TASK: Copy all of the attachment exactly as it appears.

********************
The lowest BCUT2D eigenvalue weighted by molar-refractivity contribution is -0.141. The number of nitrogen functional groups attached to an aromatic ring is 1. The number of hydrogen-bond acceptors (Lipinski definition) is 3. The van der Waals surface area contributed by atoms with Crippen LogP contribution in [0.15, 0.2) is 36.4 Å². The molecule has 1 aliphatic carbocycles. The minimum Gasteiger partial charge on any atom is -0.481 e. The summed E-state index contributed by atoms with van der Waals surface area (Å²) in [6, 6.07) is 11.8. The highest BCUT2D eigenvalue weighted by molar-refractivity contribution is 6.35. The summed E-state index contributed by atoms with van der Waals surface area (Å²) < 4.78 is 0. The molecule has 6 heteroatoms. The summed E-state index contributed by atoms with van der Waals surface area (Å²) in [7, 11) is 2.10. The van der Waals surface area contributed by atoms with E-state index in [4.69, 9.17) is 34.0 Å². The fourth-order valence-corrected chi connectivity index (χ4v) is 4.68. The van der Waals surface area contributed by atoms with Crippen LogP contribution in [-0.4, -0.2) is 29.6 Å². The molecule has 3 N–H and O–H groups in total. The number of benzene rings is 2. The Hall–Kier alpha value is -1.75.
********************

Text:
The lowest BCUT2D eigenvalue weighted by molar-refractivity contribution is -0.141. The number of nitrogen functional groups attached to an aromatic ring is 1. The number of hydrogen-bond acceptors (Lipinski definition) is 3. The van der Waals surface area contributed by atoms with Crippen LogP contribution in [0.15, 0.2) is 36.4 Å². The molecule has 1 aliphatic carbocycles. The minimum Gasteiger partial charge on any atom is -0.481 e. The summed E-state index contributed by atoms with van der Waals surface area (Å²) in [6, 6.07) is 11.8. The highest BCUT2D eigenvalue weighted by molar-refractivity contribution is 6.35. The summed E-state index contributed by atoms with van der Waals surface area (Å²) < 4.78 is 0. The molecule has 6 heteroatoms. The summed E-state index contributed by atoms with van der Waals surface area (Å²) in [7, 11) is 2.10. The van der Waals surface area contributed by atoms with E-state index in [4.69, 9.17) is 34.0 Å². The fourth-order valence-corrected chi connectivity index (χ4v) is 4.68. The van der Waals surface area contributed by atoms with Crippen LogP contribution in [-0.4, -0.2) is 29.6 Å². The molecule has 3 N–H and O–H groups in total. The number of benzene rings is 2. The Hall–Kier alpha value is -1.75.